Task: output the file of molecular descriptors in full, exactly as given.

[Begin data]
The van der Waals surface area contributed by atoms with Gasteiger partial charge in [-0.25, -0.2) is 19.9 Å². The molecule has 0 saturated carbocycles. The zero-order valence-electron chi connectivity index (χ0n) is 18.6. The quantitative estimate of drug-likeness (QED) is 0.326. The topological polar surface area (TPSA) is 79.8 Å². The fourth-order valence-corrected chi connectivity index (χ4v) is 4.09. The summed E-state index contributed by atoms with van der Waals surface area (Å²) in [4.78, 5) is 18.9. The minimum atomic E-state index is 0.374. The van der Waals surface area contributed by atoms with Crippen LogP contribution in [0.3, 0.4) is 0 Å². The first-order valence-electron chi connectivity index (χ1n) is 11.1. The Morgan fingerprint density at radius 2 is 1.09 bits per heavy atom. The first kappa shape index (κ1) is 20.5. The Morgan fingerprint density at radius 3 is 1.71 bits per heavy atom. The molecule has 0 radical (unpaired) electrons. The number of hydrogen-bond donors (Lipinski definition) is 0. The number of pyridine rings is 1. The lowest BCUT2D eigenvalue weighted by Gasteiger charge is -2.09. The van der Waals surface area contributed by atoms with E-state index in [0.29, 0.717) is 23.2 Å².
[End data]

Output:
The van der Waals surface area contributed by atoms with Gasteiger partial charge in [-0.25, -0.2) is 19.9 Å². The molecule has 0 saturated carbocycles. The zero-order valence-electron chi connectivity index (χ0n) is 18.6. The quantitative estimate of drug-likeness (QED) is 0.326. The topological polar surface area (TPSA) is 79.8 Å². The fourth-order valence-corrected chi connectivity index (χ4v) is 4.09. The summed E-state index contributed by atoms with van der Waals surface area (Å²) in [4.78, 5) is 18.9. The minimum atomic E-state index is 0.374. The van der Waals surface area contributed by atoms with Crippen LogP contribution in [0.3, 0.4) is 0 Å². The first-order valence-electron chi connectivity index (χ1n) is 11.1. The Morgan fingerprint density at radius 2 is 1.09 bits per heavy atom. The first kappa shape index (κ1) is 20.5. The Morgan fingerprint density at radius 3 is 1.71 bits per heavy atom. The molecule has 0 radical (unpaired) electrons. The number of hydrogen-bond donors (Lipinski definition) is 0. The number of pyridine rings is 1. The lowest BCUT2D eigenvalue weighted by Gasteiger charge is -2.09. The van der Waals surface area contributed by atoms with E-state index in [0.29, 0.717) is 23.2 Å².